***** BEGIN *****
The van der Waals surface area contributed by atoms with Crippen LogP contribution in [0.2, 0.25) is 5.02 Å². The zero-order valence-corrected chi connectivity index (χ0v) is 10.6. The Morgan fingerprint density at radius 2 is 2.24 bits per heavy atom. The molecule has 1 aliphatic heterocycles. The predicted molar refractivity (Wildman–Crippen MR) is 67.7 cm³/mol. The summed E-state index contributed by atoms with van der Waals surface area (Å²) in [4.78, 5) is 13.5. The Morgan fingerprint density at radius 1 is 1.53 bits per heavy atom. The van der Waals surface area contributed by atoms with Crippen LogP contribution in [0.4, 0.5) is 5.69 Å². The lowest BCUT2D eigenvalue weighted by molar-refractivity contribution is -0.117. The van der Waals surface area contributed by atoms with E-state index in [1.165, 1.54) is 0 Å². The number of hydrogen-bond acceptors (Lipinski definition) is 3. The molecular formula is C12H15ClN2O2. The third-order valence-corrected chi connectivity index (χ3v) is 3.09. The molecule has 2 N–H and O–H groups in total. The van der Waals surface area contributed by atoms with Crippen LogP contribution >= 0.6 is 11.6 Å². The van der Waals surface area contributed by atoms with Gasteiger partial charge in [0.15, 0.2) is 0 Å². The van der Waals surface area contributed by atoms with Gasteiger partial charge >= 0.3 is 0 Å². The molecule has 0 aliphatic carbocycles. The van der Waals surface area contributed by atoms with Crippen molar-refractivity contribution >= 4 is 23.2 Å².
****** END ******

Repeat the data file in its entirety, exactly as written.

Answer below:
The van der Waals surface area contributed by atoms with Crippen LogP contribution in [0.2, 0.25) is 5.02 Å². The zero-order valence-corrected chi connectivity index (χ0v) is 10.6. The Morgan fingerprint density at radius 2 is 2.24 bits per heavy atom. The molecule has 1 aliphatic heterocycles. The predicted molar refractivity (Wildman–Crippen MR) is 67.7 cm³/mol. The summed E-state index contributed by atoms with van der Waals surface area (Å²) in [4.78, 5) is 13.5. The Morgan fingerprint density at radius 1 is 1.53 bits per heavy atom. The van der Waals surface area contributed by atoms with Crippen LogP contribution in [0.4, 0.5) is 5.69 Å². The lowest BCUT2D eigenvalue weighted by molar-refractivity contribution is -0.117. The van der Waals surface area contributed by atoms with E-state index in [1.165, 1.54) is 0 Å². The number of hydrogen-bond acceptors (Lipinski definition) is 3. The molecular formula is C12H15ClN2O2. The third-order valence-corrected chi connectivity index (χ3v) is 3.09. The molecule has 2 N–H and O–H groups in total. The van der Waals surface area contributed by atoms with Crippen LogP contribution >= 0.6 is 11.6 Å². The van der Waals surface area contributed by atoms with Gasteiger partial charge in [0.15, 0.2) is 0 Å². The van der Waals surface area contributed by atoms with Gasteiger partial charge >= 0.3 is 0 Å². The molecule has 0 aliphatic carbocycles. The van der Waals surface area contributed by atoms with Crippen molar-refractivity contribution >= 4 is 23.2 Å².